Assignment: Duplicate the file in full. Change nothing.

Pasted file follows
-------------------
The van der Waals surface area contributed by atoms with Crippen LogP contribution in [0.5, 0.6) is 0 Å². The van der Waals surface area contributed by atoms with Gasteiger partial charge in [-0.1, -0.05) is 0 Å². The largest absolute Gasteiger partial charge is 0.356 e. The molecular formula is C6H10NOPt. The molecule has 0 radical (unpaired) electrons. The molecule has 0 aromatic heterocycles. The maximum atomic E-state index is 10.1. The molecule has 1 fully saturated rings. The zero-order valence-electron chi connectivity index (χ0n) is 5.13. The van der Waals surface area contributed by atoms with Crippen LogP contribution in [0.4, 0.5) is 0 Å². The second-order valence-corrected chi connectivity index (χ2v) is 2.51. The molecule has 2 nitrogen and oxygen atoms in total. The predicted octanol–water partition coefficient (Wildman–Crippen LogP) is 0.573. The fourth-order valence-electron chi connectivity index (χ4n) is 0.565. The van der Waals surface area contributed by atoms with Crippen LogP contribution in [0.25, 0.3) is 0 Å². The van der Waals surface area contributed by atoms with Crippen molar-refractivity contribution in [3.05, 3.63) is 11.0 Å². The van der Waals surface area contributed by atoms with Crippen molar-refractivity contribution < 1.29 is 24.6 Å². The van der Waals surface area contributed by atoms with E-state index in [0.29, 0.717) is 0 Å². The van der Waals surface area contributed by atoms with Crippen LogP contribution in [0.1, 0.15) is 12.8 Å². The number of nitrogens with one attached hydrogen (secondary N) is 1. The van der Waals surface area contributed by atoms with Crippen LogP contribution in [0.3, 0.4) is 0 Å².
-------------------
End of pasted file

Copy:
The van der Waals surface area contributed by atoms with Crippen LogP contribution in [0.5, 0.6) is 0 Å². The van der Waals surface area contributed by atoms with Gasteiger partial charge in [-0.1, -0.05) is 0 Å². The largest absolute Gasteiger partial charge is 0.356 e. The molecular formula is C6H10NOPt. The molecule has 0 radical (unpaired) electrons. The molecule has 0 aromatic heterocycles. The maximum atomic E-state index is 10.1. The molecule has 1 fully saturated rings. The zero-order valence-electron chi connectivity index (χ0n) is 5.13. The van der Waals surface area contributed by atoms with Crippen LogP contribution in [0.4, 0.5) is 0 Å². The second-order valence-corrected chi connectivity index (χ2v) is 2.51. The molecule has 2 nitrogen and oxygen atoms in total. The predicted octanol–water partition coefficient (Wildman–Crippen LogP) is 0.573. The fourth-order valence-electron chi connectivity index (χ4n) is 0.565. The van der Waals surface area contributed by atoms with Crippen LogP contribution in [0.25, 0.3) is 0 Å². The van der Waals surface area contributed by atoms with Crippen molar-refractivity contribution in [3.05, 3.63) is 11.0 Å². The van der Waals surface area contributed by atoms with Crippen molar-refractivity contribution < 1.29 is 24.6 Å². The van der Waals surface area contributed by atoms with E-state index in [0.29, 0.717) is 0 Å². The van der Waals surface area contributed by atoms with Crippen LogP contribution in [0.1, 0.15) is 12.8 Å². The number of nitrogens with one attached hydrogen (secondary N) is 1. The van der Waals surface area contributed by atoms with Crippen LogP contribution in [0.3, 0.4) is 0 Å².